by Zack Abrams
I could only gawk as my wife fell out of her third tier balcony seat. Her blonde hair splayed behind her, her arms flailed as if she was trying to fly. I knew she’d been drinking.
I remember when her drinking really started, after the good Dr. Gomez told her, “You’re more barren than the Mojave,”
It hit her like a wrecking ball. She started working on her wine palette pretty quickly. I warned her that she might be slipping into alcoholism. She told me, “I’m not slipping, baby. I’m falling.” Just like my ma. So, for the first time in my life, I recycled a joke.
“Darling, you’ve got a drinking problem. Wine is too cultured for us. Try something more Third World, like Pabst.”
It worked, sort of. She started drinking Burnett’s. Straight out of the plastic bottle. She said she was prescribed one a day. A few months later I was sitting with her in an old dilapidated church in the boonies. She squeezed the blood out of my hand as we listened as a male breast cancer survivor joked about survivor’s guilt, and an ex-abused wife explained that she only drank Jack Daniels because everything else reminded her of “him”.
Everyone there turned in unison to stare at my wife when her turn came along. She shrank under their judging stare. Her baby blue eyes begin to tear; her lips parted, sealed, and parted again.
“I’m barer than the Mojave,”
A few days later I found Percocet on the bathroom sink sitting next to an empty handle of Burnetts. And now there she was wearing her vibrant yellow dress in a nosedive headed straight for Aisle J. I noticed some of the more cowardly members of Aisle J were cowering under their seats. Taking cover from the incoming bombshell, I thought.
“I’ll only go if I can drink,” she said. I knew it was wrong, but I okayed it anyways. It was the first time I wasn’t going to be some low brow opening act at some seedy dive bar on the shittiest side of town. This gig was big. It was at this Victorian auditorium, with velveteen chairs and beautiful tapestries hanging from the walls. Where a few thousand goys watching me from their elevated seating; where ten thousand and one eyes watched my drunk, mostly numb wife pass the second tier balconies as she plummeted towards Aisle J.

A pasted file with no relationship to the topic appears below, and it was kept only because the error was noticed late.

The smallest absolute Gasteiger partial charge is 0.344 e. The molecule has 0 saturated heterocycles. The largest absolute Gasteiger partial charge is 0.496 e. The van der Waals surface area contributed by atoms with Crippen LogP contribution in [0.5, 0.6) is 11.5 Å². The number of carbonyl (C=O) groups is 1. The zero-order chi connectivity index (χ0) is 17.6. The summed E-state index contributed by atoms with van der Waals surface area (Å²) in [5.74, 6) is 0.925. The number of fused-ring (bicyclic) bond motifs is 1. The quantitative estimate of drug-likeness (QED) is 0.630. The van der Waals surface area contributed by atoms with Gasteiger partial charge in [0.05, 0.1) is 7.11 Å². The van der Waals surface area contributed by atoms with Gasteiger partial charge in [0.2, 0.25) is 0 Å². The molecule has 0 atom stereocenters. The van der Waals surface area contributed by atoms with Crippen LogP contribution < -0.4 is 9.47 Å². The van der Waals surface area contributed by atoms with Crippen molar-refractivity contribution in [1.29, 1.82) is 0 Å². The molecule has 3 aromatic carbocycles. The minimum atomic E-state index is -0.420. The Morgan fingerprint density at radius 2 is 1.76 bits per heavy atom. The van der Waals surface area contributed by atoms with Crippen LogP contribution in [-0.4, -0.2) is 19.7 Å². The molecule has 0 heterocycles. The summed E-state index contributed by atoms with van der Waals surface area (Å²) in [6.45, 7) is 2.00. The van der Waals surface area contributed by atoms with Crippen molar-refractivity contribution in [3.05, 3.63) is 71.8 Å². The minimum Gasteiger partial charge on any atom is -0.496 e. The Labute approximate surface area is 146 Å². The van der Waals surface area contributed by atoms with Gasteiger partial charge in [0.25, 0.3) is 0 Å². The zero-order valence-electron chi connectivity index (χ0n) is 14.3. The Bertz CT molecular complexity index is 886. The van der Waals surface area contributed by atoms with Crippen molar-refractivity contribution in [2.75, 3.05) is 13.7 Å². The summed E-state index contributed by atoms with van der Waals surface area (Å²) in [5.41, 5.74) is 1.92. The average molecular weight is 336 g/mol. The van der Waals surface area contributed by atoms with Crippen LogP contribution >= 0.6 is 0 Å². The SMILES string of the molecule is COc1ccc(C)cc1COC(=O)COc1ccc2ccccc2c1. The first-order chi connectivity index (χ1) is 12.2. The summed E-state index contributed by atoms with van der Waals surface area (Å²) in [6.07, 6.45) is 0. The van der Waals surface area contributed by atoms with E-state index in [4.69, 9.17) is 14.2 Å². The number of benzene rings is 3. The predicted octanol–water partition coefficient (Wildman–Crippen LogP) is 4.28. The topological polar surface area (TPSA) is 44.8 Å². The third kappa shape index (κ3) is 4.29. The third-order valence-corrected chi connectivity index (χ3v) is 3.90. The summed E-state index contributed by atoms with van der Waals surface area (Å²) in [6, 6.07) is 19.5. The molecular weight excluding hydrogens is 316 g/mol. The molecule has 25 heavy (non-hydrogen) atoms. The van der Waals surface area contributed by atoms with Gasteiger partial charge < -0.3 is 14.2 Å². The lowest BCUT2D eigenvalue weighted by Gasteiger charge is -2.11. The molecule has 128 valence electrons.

She told me she was a falling woman, so I suggested a parachute.
It was an unwelcome guest breaking into my head. The joke seemed the spawn of another man’s mind. It intruded on the moment, like a wailing infant at a movie, or a shitty song stuck in my head during sex. It made me uncomfortable. Then again, I’d been uncomfortable ever since I stepped onto this auditorium’s polished hardwood stage. O’Malley’s was better.
O’Malley’s. I only got this gig because my last routine at O’Malley Cats went viral. I’d paced around the warped stage telling jokes about my drunk wife.
“You can always tell when she’s really drunk, ‘cuz she’ll daintily kick off her heels and start prancing around like Tigger from Winnie The Pooh. A couple of drinks past that, and she starts actually bouncing around on her “tail”. I’d show you how, but I recently had mine removed. I went in expecting a vasectomy, and left without my tail.”
I got enough laughs to land me a gig at this elegant theater, filled with fashionably dressed folks with deep pockets and opera glasses. It felt strange to share this experience with them. I guess horror transcends class differences.
Don’t worry, she won’t feel a thing.
I couldn’t stop the jokes. Like I couldn’t keep her from drinking. I signed us up for couple counseling after our little stint with AA didn’t work out. The doctor was real nice, knew her shit. My wife couldn’t take her seriously, though. It’s hard to take someone seriously when they have a fauxhawk pixie cut, and they’re telling you to invest in K-Y Intense.
That was the joke I’d been telling when I heard a lady scream. It wasn’t my wife, though. It was some random woman who probably made six figures every hour, pointing her finger up towards the majestic ceiling, still holding her opera glasses to her eyes. I followed her finger up and saw my wife drop her wine glass. That wouldn’t have been so out of place, but for the fact that she was plunging through the air.
“She’s not plunging, baby. She’s falling.”
I’m watching the love of my life cannonball towards Aisle J, and the best thing I cab do was try and stop these goddamn jokes. And then the siege starts.
“You know, she loves Blue Öyster Cult; she don’t fear the Reaper…How long until she turns into a fallen woman? ‘Cuz right now she’s just falling…My wife has a seeing problem; she tries to look at the world through the bottom of a beer can. Well, the can’s opaque, so she can’t see anything…”
The jokes were zombies; they hungered for my brain. I boarded up the cracks in the walls of my mind, but they slipped through anyway, accompanied by the even clank of Blue Öyster Cult’s cowbell.
Nine thousand ninety-nine eyes watched my wife fall in silence that oozed with trepidation and fear. I covered my eyes as the last of the barrage hit my brain.
“Cleanup in Aisle J.”
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